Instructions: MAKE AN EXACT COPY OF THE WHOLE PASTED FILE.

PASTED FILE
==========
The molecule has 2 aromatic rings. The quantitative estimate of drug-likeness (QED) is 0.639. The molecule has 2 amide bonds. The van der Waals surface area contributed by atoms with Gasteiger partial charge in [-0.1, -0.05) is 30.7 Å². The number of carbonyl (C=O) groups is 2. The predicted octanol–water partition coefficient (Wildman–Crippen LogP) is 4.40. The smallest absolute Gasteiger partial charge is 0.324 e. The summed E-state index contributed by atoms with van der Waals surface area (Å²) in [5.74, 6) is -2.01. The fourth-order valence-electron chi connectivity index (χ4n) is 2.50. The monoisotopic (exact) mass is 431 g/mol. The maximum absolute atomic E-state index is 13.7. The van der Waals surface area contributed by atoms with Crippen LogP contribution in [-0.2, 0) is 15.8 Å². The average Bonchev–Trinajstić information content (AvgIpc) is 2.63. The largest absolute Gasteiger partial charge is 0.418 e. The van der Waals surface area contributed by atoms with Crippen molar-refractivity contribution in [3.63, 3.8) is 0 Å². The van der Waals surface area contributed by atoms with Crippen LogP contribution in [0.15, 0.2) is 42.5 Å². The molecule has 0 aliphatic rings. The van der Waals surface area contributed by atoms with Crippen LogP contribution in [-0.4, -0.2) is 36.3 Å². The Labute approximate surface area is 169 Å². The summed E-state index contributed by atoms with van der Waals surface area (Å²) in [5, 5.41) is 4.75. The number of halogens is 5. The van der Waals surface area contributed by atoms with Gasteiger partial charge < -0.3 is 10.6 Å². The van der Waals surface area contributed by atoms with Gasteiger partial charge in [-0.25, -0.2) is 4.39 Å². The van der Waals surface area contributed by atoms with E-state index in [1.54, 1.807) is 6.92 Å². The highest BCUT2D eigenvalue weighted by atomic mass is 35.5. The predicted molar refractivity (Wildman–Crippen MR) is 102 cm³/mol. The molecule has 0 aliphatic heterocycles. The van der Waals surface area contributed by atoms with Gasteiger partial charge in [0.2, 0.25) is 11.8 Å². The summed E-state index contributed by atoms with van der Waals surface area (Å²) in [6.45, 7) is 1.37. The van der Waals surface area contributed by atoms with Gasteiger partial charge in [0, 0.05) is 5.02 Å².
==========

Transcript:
The molecule has 2 aromatic rings. The quantitative estimate of drug-likeness (QED) is 0.639. The molecule has 2 amide bonds. The van der Waals surface area contributed by atoms with Gasteiger partial charge in [-0.1, -0.05) is 30.7 Å². The number of carbonyl (C=O) groups is 2. The predicted octanol–water partition coefficient (Wildman–Crippen LogP) is 4.40. The smallest absolute Gasteiger partial charge is 0.324 e. The summed E-state index contributed by atoms with van der Waals surface area (Å²) in [5.74, 6) is -2.01. The fourth-order valence-electron chi connectivity index (χ4n) is 2.50. The monoisotopic (exact) mass is 431 g/mol. The maximum absolute atomic E-state index is 13.7. The van der Waals surface area contributed by atoms with Crippen LogP contribution in [-0.2, 0) is 15.8 Å². The average Bonchev–Trinajstić information content (AvgIpc) is 2.63. The largest absolute Gasteiger partial charge is 0.418 e. The van der Waals surface area contributed by atoms with Crippen molar-refractivity contribution in [3.63, 3.8) is 0 Å². The van der Waals surface area contributed by atoms with Crippen LogP contribution in [0.15, 0.2) is 42.5 Å². The molecule has 0 aliphatic rings. The van der Waals surface area contributed by atoms with Crippen LogP contribution in [-0.4, -0.2) is 36.3 Å². The Labute approximate surface area is 169 Å². The summed E-state index contributed by atoms with van der Waals surface area (Å²) in [5, 5.41) is 4.75. The number of halogens is 5. The van der Waals surface area contributed by atoms with Gasteiger partial charge < -0.3 is 10.6 Å². The van der Waals surface area contributed by atoms with Gasteiger partial charge in [-0.25, -0.2) is 4.39 Å². The van der Waals surface area contributed by atoms with E-state index in [1.54, 1.807) is 6.92 Å². The highest BCUT2D eigenvalue weighted by atomic mass is 35.5. The predicted molar refractivity (Wildman–Crippen MR) is 102 cm³/mol. The molecule has 0 aliphatic heterocycles. The van der Waals surface area contributed by atoms with Gasteiger partial charge in [0.2, 0.25) is 11.8 Å². The summed E-state index contributed by atoms with van der Waals surface area (Å²) in [6.45, 7) is 1.37. The van der Waals surface area contributed by atoms with Gasteiger partial charge in [0, 0.05) is 5.02 Å².